Growing-church pastors share strategies with clergy peers

Church growth guru the Rev. Michael Slaughter of Ginghamsburg Church was the headliner at the 2014 EPA Annual Conference. But there was also some homegrown clergy talent there dispensing empirical church-growth wisdom at a lunchtime gathering.

A panel of three pastors of growing EPA churches shared their learnings, including successes, strategies and  challenges, with about 25 pastors, including a few just appointed to their first charges.

The attendees then asked questions and even shared insights and encouragement with each other.

The Rev. Dave Lewis of New Hanover UMC, the Rev. Elena Ortiz of New Birth UMC in Lebanon, and the Rev. Blake Deibler of Wesley UMC in Quarryville together offered a rare opportunity for their peers to hear three exemplary clergy leaders at one time, in one place. They spoke candidly about what works and what doesn’t in their settings.

Lewis, a Vietnam War veteran and graduate of Temple University and Wesley Theological Seminary in Washington DC, gathered a handful of members to plant the New Hanover church in 1987. Their average worship attendance has since grown to 815. He believes his primary job as a pastor is to maintain the health of the congregation so that worship, discipleship, ministry, mission and fellowship can thrive.

“When I arrived at New Birth Church (Nuevo Naciamento) worship was good, but I felt something was missing,” recalled Elena Ortiz in her remarks. “So I started devoting myself to improve the way we praised God.”

The small congregation began to worship with various instruments and rhythms that resonate with diverse Latino cultures, she explained. They also formed dance, drama and pantomime groups. Two dancers performed at the Latino Ministries display during Annual Conference.

“We began to incorporate the arts in worship,” said Ortiz, “and we also taught hospitality and discipleship to the newly converted, to all who accepted Jesus Christ as Savior.”

The church attendance grew from about 60 to 380. “Every year we receive new people as members,” said the soft-spoken pastor. “This year we will receive 40 new members. To God be the glory.”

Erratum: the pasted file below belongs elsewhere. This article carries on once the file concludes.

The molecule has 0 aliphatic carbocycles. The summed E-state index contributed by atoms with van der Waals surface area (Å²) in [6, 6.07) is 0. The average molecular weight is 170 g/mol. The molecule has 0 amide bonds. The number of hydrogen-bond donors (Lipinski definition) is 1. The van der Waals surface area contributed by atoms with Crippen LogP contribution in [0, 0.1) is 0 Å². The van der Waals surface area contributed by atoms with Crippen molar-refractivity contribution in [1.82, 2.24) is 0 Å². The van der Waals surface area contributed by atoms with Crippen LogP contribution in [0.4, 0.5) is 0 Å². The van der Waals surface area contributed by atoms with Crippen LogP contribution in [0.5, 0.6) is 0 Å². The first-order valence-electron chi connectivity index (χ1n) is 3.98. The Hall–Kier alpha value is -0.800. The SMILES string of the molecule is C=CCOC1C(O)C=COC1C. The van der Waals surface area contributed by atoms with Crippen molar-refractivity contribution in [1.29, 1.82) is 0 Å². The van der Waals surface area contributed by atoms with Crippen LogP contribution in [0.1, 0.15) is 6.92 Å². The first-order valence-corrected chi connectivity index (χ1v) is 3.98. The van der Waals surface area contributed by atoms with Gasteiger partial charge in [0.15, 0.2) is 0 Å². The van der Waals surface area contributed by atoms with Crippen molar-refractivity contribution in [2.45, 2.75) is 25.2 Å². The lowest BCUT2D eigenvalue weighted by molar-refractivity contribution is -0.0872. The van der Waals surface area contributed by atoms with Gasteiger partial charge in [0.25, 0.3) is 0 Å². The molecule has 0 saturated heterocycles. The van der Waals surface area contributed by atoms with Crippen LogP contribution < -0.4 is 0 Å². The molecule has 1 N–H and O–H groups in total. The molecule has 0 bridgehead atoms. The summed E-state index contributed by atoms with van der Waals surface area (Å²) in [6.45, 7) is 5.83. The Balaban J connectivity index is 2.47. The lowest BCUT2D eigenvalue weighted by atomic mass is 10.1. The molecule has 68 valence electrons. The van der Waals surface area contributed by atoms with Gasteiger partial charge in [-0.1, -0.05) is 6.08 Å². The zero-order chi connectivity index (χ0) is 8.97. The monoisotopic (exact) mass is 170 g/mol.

Blake Deibler taught public school for 34 years after graduating from Millersville University. In 1992, while still teaching, he attended licensing school and became a licensed local pastor. Appointed to Wesley UMC in Quarryville, he has served there for 21 years. When he started in 1993, the church had 35 members. Today there are 550 members, not including the children.

“Develop your brand. Find your niche; do something no one else is doing,” Deibler advised the group. He recommends five basic components for church growth:

  • Present Jesus Christ
  • Preach the Bible
  • Offer passionate leadership
  • Provide for growth and
  • Empower God’s people

The Rev. Gordon Hendrickson, EPA Conference Congregational Development Coordinator who organized the dialogue, took the rare opportunity a huge step further when he announced a new Growing Church Covenant Groups initiative to start in the fall.

“The idea is to allow pastors who have these gifts to grow churches to invite other pastors into a covenant relationship so they can help them grow their churches,” explained Hendrickson.  “This will happen not from the top down but from the bottom up. Instead of superintendents or Congregational Development staff asking pastors to join a group, it will be the pastors themselves who must be motivated to contact one of the selected “growing church” leaders to join a group.”

The leaders will provide their full bios to ensure a good match based on personal and professional affinity, not districts or other boundaries, said Hendrickson. Each group will define what is expected in its covenant agreement, and group leaders will hold members accountable.

The Rev. Anita Powell, Central District Superintendent who also shared her journey as a new church start pastor during the dialogue, encouraged the development of the growing church covenant groups.

Three additional growing church pastors have also agreed to participate in the “beta model” of this pilot project: the Rev. John Longmire of Hempfield UMC; the Rev. Jim Brashear of Bethany UMC in Wescosville; and the Rev. Jeff Raffauf of West Lawn UMC.

By John Coleman, EPA Conference Communications Director

Featured photo: During an Annual Conference  lunchtime dialogue in May, the Rev. Dave Lewis of New Hanover UMC (center) shares church-growth insights, along with the Rev. Elena Ortiz (left) of New Birth UMC Lebanon and the Rev. Blake Deibler (right) of Wesley UMC, Quarryville, as the Rev. Gordon Hendrickson, EPA Conference Congregational Development Coordinator, listensJohn Coleman photo